Read our top tips from real parents for your guide to parenthood.
You’ll need as much energy as you can get to look after your little one in their first weeks and months, plus your body needs some SERIOUS rest to recover from the exhausting process of the birth. Although it may feel like the perfect stop-gap to get the washing on, use their nap-time as a moment for yourself too.
Mum to 1 year-old Lily
It's good to acclimatise baby to sleeping through a certain amount of ambient noise.
Elle, mum to 7-month-old Evelyn
Kat, mum of 2
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Swap tickles and play for cuddles and whispers. A bath before bed can help establish your baby's sleep routine.
Going nappy-free for a bit helps prevent nappy rash, especially if your little one has sensitive skin. Remember to keep baby’s bottom on the changing mat to keep mess to a minimum!
Mum to 4month-ld Austin
First-time parents are often scared of cutting their baby’s nails in case they snip baby’s skin. But baby’s nails can become quite long and sharp, creating a risk that baby could scratch themselves. Baby-safe nail clippers minimize this hazard.
It’s wise to know what to look for, just in case. NHS guidance: https://www.nhs.uk/conditions/pregnancy-and-baby/spotting-signs-serious-illness/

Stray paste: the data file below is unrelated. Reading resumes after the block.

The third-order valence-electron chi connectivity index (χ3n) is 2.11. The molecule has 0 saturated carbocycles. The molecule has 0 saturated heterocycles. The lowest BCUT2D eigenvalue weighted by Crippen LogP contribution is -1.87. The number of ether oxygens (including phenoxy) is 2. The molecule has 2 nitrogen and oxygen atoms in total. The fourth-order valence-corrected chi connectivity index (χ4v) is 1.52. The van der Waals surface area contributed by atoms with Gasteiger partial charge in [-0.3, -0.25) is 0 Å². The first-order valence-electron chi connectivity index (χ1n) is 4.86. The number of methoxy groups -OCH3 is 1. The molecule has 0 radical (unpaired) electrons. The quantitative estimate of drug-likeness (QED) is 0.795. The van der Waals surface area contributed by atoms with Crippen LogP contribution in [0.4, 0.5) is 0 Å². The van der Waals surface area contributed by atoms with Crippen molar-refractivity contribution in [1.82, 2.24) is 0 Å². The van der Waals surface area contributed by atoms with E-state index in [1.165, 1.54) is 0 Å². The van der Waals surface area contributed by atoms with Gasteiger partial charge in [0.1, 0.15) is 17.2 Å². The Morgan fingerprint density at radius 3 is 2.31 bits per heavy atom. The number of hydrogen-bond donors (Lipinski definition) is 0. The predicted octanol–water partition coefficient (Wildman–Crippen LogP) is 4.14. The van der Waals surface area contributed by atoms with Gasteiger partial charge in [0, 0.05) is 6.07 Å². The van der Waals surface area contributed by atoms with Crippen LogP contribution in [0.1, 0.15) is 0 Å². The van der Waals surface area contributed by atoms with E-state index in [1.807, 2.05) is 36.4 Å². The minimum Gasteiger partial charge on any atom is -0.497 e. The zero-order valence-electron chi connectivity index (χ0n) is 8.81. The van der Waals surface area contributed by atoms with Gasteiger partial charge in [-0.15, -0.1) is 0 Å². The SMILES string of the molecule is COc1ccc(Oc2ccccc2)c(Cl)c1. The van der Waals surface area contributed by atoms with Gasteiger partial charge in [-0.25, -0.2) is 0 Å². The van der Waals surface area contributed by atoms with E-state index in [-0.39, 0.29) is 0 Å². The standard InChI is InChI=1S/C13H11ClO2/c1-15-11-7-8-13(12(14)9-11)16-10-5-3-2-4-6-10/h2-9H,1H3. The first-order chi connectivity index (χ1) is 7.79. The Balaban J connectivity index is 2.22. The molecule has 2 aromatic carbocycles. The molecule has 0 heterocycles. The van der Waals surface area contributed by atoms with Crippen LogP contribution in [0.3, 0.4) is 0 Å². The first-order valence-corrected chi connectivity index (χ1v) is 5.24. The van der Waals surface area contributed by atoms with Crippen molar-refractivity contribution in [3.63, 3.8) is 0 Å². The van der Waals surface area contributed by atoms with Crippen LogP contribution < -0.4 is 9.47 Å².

NHS guidance on choking: https://www.nhs.uk/conditions/pregnancy-and-baby/helping-choking-baby/
Emily, mum to Oscar, Louie and Tillie
Laura, mum to 1-year old Alfie
In the first few days and weeks you and baby will be getting to know one another. Lots of eye contact and skin-to-skin touching will help develop your bond – especially during feeding.
Nappies, wipes, spare clothes and formula are things you can easily keep in the boot, as one day you might run out of these things on the road and be thankful you thought to prepare in advance.
Twin mum to 10-month-old Blake + Ivy
By dimming lights, talking quietly, cuddling and playing gently with baby, you can reinforce that night-time is bedtime from the very beginning.
After the initial excitement and buzz of what seems like hundreds of visitors, you may find that you and baby are starting to feel isolated at home. Meeting friends, getting outside and going along to parent classes and events can be fun for both you and baby.
Tara, mum to Idrees and Zakky
Rubbing eyes, yawning and stretching are some indicators. Babies around six weeks old can't usually stay awake for much more than two hours at a time.
Babies usually love vocal sounds like talking, babbling, singing, and cooing. They’ll also probably love listening to music. Baby rattles and musical mobiles are other good ways to stimulate hearing.
You don’t need to bathe baby in the first few days – you can “top and tail” instead (washing their face, neck, hands and bottom carefully using cotton wool). It’s advised that plain water is best for your baby's skin in the first month.
Before you pick your little one up, be aware of anything like zips or buttons on your top – they could graze or scratch baby or be a choking hazard.
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